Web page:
Mar 16, 2011
The cause of marriage equality in Maryland was dealt a surprise setback last week when the state House of Representatives unexpectedly failed to pass a bill that had already passed in the more conservative Senate. Lacking enough support to pass, the bill was sent back to the Judiciary Committee -- a committee that had almost killed the bill the week before.
From an editorial in the Washington Blade:
A couple of political careers likely imploded during this process, including those of Dels. Jill Carter (D-Baltimore City) and Sam Arora (D-Montgomery County). Carter and Del. Tiffany Alston stunned backers of the Civil Marriage Protection Act by staying away from a meeting of the House Judiciary Committee in which a vote on the marriage bill was scheduled to take place, and announced they would not vote on the measure until Democratic leaders paid more attention to other issues they feel are equally important. Both Carter and Alston are co-sponsors of the marriage bill. Where was House Speaker Michael Busch when we needed him to keep these selfish renegades in line?
And Arora, who campaigned as a supporter of marriage equality and accepted financial contributions from LGBT people across the state and beyond, also yanked his support, triggering a flood of angry responses on his Facebook page and calls for him to refund those donations. Arora represents liberal Montgomery County. And his betrayal represents the end of his young political career.
A major factor in the debacle was the opposition from African-American delegates, pressured by clergy in their districts, who took offense at LGBT claims that marriage equality is a "civil rights issue." From the Baltimore Sun:
Del. Emmett C. Burns Jr. delivered the day's longest speech, blasting same-sex marriage supporters for calling the issue one of civil rights.
"Those who want to ride on our coattails are historically incorrect," said Burns, an African-American Democrat from Baltimore County. He said gay people had not endured the struggles of blacks, had not had crosses burned on their lawns or been thrown in a police wagon.
I drew about this argument several years ago:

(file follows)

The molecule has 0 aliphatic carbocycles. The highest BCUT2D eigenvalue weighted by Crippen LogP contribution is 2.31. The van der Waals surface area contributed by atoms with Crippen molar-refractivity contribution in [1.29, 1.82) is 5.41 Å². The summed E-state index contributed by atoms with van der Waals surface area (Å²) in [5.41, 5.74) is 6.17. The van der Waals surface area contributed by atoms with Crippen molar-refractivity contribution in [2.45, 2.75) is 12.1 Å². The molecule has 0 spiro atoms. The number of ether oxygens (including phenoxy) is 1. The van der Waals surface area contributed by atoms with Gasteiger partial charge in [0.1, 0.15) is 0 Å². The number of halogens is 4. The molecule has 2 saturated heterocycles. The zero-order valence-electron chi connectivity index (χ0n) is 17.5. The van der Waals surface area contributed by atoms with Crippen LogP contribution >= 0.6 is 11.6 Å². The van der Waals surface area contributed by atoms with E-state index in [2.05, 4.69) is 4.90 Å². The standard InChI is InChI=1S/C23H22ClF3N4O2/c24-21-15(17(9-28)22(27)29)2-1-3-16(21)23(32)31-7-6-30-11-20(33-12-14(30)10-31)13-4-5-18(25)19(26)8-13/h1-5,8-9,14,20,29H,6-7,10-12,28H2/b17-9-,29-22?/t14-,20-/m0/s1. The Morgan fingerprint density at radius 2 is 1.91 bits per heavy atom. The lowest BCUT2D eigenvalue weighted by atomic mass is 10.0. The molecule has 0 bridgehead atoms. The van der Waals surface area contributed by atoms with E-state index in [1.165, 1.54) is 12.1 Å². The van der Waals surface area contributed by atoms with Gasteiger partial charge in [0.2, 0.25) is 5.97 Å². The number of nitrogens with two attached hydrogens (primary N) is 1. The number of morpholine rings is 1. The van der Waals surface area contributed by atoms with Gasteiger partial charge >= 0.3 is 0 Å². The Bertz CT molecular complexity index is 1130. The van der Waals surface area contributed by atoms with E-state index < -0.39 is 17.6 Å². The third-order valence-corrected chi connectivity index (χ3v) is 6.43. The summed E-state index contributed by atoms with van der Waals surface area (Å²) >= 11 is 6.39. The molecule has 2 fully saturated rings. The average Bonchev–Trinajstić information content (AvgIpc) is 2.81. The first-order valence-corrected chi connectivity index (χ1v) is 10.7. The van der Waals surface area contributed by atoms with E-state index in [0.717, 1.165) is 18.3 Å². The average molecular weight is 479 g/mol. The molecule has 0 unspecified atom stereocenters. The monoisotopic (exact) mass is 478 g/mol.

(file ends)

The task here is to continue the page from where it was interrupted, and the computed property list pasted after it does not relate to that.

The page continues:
To comment on race relations is to step into a mine field, at least if you're a person of no color; no less if one is a cartoonist putting words into the mouths of other people. The United States has a shameful history of slavery, Jim Crow, lynchings, segregation and pervasive discrimination against African Americans (which continues today in the stubborn refusal of many people to accept the overwhelming evidence that Barack Obama is in fact a natural born citizen and duly elected President of the United States). But I cannot accept the idea that my civil rights are not civil rights because the term "civil rights" is the exclusive property of African Americans. Are women's civil rights "historically incorrect" because crosses weren't burned on their lawns?
The U.S. Supreme Court has had to address marriage equality before. Within my lifetime (and the lifetime of President Obama and every member of the current Court), it was illegal in many states for persons of different races to marry. If Loving v. Virginia was not a civil rights case, what was it?
The Court rejected the state's argument that the statute was legitimate because it applied equally to both blacks and whites and found that racial classifications were not subject to a "rational purpose" test under the Fourteenth Amendment. The Court also held that the Virginia law violated the Due Process Clause of the Fourteenth Amendment. "Under our Constitution," wrote Chief Justice Earl Warren, "the freedom to marry, or not marry, a person of another race resides with the individual, and cannot be infringed by the State."
Each struggle for civil rights has something to differentiate it from other struggles -- gas chambers, rape, employment discrimination, having one's land taken away or being taken away from one's land. There are also things that we have in common. Contrary to Rev. Burns, we were indeed thrown in the backs of police wagons. Likewise, antebellum laws did not recognize slaves' marriage rights. To focus solely on the differences is as pointless as suggesting that the experiences of African-Americans in Hawai'i made them less deserving of civil rights than African-Americans in Mississippi.